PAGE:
Sonny’s Paralympics dream

_Sonny'Wheelchair rugby player Sonny Wells.'''Pic Mick Young'01/11/2012
_Sonny'Wheelchair rugby player Sonny Wells.'''Pic Mick Young'01/11/2012
Shukrya Saida signs up for further information and vouchers, helped by Shona Green. Picture: Vernon Nash

‘You don’t have to make radical changes’: Healthy food campaigners give out advice in Portsmouth

Have your say

FOUR years ago, paralysed Sonny Wells felt all he had to look forward to was a bleak future.

The self-confessed ‘Jack the Lad’ was left paralysed from the chest down after jumping off South Parade Pier into the choppy sea below in a ‘tombstoning’ stunt.

He went from being an active young man who enjoyed football, golf and boxing to facing up to the new reality of being confined to a wheelchair for the rest of his life. It was extremely tough for Sonny, then 20, to face up to his new life.

He said: ‘I used to be housebound. I didn’t like going anywhere or seeing anyone. But even in the last few weeks I’ve got a lot of confidence back.’

That confidence has come because Sonny, now 25, was taken to the Paralympics in the summer and the experience was so powerful it gave him a new lease of life. He was inspired to join a wheelchair rugby team and is aiming to compete in the 2016 Paralympics in Brazil.

‘Until I watched wheelchair rugby at the Paralympics I never thought of doing anything like that,’ said Sonny.

‘But it was right up my street. I’m totally into it now. In two years I want to be good enough to be picked for the 2016 Paralympics in Rio.’

Sonny admits he found it difficult to accept he couldn’t take part in his favourite sports any more but his attitude has changed.

He said: ‘There’s obviously a lot I can’t do but there’s a lot I can. Four years ago I didn’t think I’d be doing anything like this. It’s taken four years to be able to accept I’m in a wheelchair. It’s taken a long time for me to get to grips with it and now I’ve found this sport I’m up for it all the time. You either laugh about it or cry about it. There is a lot more out there for me than sitting around.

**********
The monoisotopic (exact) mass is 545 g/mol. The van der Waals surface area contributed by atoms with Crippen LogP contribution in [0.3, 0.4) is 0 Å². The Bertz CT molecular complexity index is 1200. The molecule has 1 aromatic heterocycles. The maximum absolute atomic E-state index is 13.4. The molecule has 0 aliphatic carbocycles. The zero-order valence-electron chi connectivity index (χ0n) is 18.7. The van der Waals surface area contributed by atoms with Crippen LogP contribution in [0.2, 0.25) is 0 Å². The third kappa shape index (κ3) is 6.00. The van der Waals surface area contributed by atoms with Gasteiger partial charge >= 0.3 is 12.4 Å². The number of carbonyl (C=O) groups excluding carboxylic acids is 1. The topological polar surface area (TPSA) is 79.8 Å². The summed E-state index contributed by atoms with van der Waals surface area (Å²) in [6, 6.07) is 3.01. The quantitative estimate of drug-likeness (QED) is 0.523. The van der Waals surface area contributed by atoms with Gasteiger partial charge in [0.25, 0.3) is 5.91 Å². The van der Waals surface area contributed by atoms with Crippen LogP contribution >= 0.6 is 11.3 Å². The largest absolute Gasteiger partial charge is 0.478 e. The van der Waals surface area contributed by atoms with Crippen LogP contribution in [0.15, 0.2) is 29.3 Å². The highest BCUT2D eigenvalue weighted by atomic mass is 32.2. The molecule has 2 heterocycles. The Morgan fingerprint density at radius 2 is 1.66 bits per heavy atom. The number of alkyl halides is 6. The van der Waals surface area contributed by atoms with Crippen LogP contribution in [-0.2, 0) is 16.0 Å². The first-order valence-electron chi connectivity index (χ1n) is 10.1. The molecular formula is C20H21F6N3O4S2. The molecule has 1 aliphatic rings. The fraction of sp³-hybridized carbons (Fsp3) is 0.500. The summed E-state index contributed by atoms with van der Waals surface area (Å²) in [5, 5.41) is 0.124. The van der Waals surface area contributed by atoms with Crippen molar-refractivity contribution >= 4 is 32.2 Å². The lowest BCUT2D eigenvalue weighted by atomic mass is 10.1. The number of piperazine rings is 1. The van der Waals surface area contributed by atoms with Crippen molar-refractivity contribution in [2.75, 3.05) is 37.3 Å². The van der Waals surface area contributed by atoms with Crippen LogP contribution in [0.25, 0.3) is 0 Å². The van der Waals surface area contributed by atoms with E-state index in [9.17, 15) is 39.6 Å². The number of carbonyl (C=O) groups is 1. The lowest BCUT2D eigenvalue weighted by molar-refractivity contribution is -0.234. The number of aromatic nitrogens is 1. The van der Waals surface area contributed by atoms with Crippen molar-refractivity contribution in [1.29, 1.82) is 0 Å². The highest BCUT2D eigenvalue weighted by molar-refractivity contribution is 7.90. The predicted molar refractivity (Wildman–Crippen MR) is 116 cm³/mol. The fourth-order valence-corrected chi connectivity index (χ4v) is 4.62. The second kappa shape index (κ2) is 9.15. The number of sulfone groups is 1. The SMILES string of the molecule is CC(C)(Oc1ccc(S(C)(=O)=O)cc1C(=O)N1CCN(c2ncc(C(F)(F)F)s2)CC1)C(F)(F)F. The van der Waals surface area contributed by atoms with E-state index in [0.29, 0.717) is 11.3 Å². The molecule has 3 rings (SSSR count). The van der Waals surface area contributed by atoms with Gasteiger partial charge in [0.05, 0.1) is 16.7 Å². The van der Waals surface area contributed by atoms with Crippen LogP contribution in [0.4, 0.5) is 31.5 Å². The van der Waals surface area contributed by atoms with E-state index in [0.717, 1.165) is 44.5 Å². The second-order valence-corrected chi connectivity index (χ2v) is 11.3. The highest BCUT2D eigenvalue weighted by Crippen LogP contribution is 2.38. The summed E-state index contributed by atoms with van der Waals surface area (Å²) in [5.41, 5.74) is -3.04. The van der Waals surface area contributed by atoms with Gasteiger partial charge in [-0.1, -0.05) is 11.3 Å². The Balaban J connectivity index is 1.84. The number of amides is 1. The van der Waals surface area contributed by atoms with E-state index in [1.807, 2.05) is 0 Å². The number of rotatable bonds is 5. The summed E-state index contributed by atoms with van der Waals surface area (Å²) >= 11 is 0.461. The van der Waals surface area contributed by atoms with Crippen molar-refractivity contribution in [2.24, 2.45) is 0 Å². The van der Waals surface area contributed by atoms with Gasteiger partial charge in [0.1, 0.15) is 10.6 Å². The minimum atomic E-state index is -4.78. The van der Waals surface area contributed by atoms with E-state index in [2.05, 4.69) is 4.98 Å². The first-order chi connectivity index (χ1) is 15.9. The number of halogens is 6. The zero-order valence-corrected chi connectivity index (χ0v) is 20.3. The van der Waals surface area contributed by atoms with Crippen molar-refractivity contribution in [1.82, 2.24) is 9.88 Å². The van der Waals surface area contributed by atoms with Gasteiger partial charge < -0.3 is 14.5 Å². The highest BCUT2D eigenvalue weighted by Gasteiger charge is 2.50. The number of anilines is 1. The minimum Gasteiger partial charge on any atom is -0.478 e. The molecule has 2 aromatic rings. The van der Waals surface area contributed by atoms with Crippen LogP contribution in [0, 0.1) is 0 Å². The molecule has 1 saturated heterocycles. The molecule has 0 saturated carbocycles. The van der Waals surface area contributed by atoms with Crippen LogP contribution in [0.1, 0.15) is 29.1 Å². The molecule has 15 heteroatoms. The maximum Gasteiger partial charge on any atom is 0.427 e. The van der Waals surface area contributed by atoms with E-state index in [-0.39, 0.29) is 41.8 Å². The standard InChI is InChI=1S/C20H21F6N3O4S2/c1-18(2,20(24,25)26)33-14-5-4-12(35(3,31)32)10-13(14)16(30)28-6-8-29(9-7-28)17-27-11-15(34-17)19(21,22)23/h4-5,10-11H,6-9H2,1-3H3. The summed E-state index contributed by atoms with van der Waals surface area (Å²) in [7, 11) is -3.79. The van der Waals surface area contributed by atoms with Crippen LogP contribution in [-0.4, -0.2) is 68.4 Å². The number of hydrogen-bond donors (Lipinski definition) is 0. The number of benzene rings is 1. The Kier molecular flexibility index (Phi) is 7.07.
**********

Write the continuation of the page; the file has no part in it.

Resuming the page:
‘For my level of disability what I can do is quite astounding.’

Sonny describes wheelchair rugby as ‘brutal’ and high impact. The wheelchairs needed cost in the region of £6,000 and although Sonny and his team mates at The Solent Sharks, in Southampton, are hiring them at the moment eventually he wants one of his own.

His mother Jacqui Unal is holding a charity event on November 8, from 6pm, at her shop, Havant Weight Loss and Beauty, in West Street. Charities will benefit and now Sonny’s wheelchair fund will too. She said: ‘Taking Sonny to the Paralympics is probably one of the best things we have ever done.’

Sonny’s accident in May 2008 happened when he jumped 30ft into just three feet of water in a practice known as tombstoning.

For what he calls ‘five minutes of madness’ he broke his neck in three places, leaving him paralysed from the chest down.

In 2010, he teamed up with the RNLI to make a film about his experiences to warn others not to make the same mistake and it has been watched almost 17,000 times on YouTube.

He said: ‘I can understand people my age doing it but when you hear of people in their 50s and 60s doing it you realise they’re never going to stop.’

To watch the video go to